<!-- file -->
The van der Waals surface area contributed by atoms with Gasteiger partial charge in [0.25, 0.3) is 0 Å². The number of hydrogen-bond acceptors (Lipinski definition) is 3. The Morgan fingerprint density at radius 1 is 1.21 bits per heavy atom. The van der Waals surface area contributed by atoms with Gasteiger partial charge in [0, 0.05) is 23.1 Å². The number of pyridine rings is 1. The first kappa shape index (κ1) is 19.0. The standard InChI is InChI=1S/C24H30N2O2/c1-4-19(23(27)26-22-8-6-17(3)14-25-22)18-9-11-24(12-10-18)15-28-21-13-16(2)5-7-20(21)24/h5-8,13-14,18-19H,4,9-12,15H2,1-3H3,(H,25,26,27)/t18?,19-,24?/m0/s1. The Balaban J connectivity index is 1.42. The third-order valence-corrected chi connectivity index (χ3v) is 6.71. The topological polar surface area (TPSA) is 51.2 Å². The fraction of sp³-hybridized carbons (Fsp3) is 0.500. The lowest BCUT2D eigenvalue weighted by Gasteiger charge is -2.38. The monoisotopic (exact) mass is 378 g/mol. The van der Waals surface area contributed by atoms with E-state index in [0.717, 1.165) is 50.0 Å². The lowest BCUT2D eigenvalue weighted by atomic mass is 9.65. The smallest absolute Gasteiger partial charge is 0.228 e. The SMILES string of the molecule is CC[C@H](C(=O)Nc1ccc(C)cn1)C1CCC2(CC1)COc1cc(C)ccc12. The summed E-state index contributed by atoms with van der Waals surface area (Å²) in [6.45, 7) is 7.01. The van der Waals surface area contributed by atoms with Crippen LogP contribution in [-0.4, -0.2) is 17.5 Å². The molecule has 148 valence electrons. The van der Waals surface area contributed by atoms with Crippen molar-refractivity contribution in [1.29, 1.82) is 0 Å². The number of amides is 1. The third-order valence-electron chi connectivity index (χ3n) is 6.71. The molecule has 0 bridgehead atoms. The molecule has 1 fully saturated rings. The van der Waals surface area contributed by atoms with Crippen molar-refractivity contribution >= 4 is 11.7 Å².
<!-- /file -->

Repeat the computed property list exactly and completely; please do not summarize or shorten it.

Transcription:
The van der Waals surface area contributed by atoms with Gasteiger partial charge in [0.25, 0.3) is 0 Å². The number of hydrogen-bond acceptors (Lipinski definition) is 3. The Morgan fingerprint density at radius 1 is 1.21 bits per heavy atom. The van der Waals surface area contributed by atoms with Gasteiger partial charge in [0, 0.05) is 23.1 Å². The number of pyridine rings is 1. The first kappa shape index (κ1) is 19.0. The standard InChI is InChI=1S/C24H30N2O2/c1-4-19(23(27)26-22-8-6-17(3)14-25-22)18-9-11-24(12-10-18)15-28-21-13-16(2)5-7-20(21)24/h5-8,13-14,18-19H,4,9-12,15H2,1-3H3,(H,25,26,27)/t18?,19-,24?/m0/s1. The Balaban J connectivity index is 1.42. The third-order valence-corrected chi connectivity index (χ3v) is 6.71. The topological polar surface area (TPSA) is 51.2 Å². The fraction of sp³-hybridized carbons (Fsp3) is 0.500. The lowest BCUT2D eigenvalue weighted by Gasteiger charge is -2.38. The monoisotopic (exact) mass is 378 g/mol. The van der Waals surface area contributed by atoms with E-state index in [0.717, 1.165) is 50.0 Å². The lowest BCUT2D eigenvalue weighted by atomic mass is 9.65. The smallest absolute Gasteiger partial charge is 0.228 e. The SMILES string of the molecule is CC[C@H](C(=O)Nc1ccc(C)cn1)C1CCC2(CC1)COc1cc(C)ccc12. The summed E-state index contributed by atoms with van der Waals surface area (Å²) in [6.45, 7) is 7.01. The van der Waals surface area contributed by atoms with Crippen LogP contribution in [-0.4, -0.2) is 17.5 Å². The molecule has 148 valence electrons. The van der Waals surface area contributed by atoms with Crippen molar-refractivity contribution in [1.29, 1.82) is 0 Å². The number of amides is 1. The third-order valence-electron chi connectivity index (χ3n) is 6.71. The molecule has 0 bridgehead atoms. The molecule has 1 fully saturated rings. The van der Waals surface area contributed by atoms with Crippen molar-refractivity contribution >= 4 is 11.7 Å².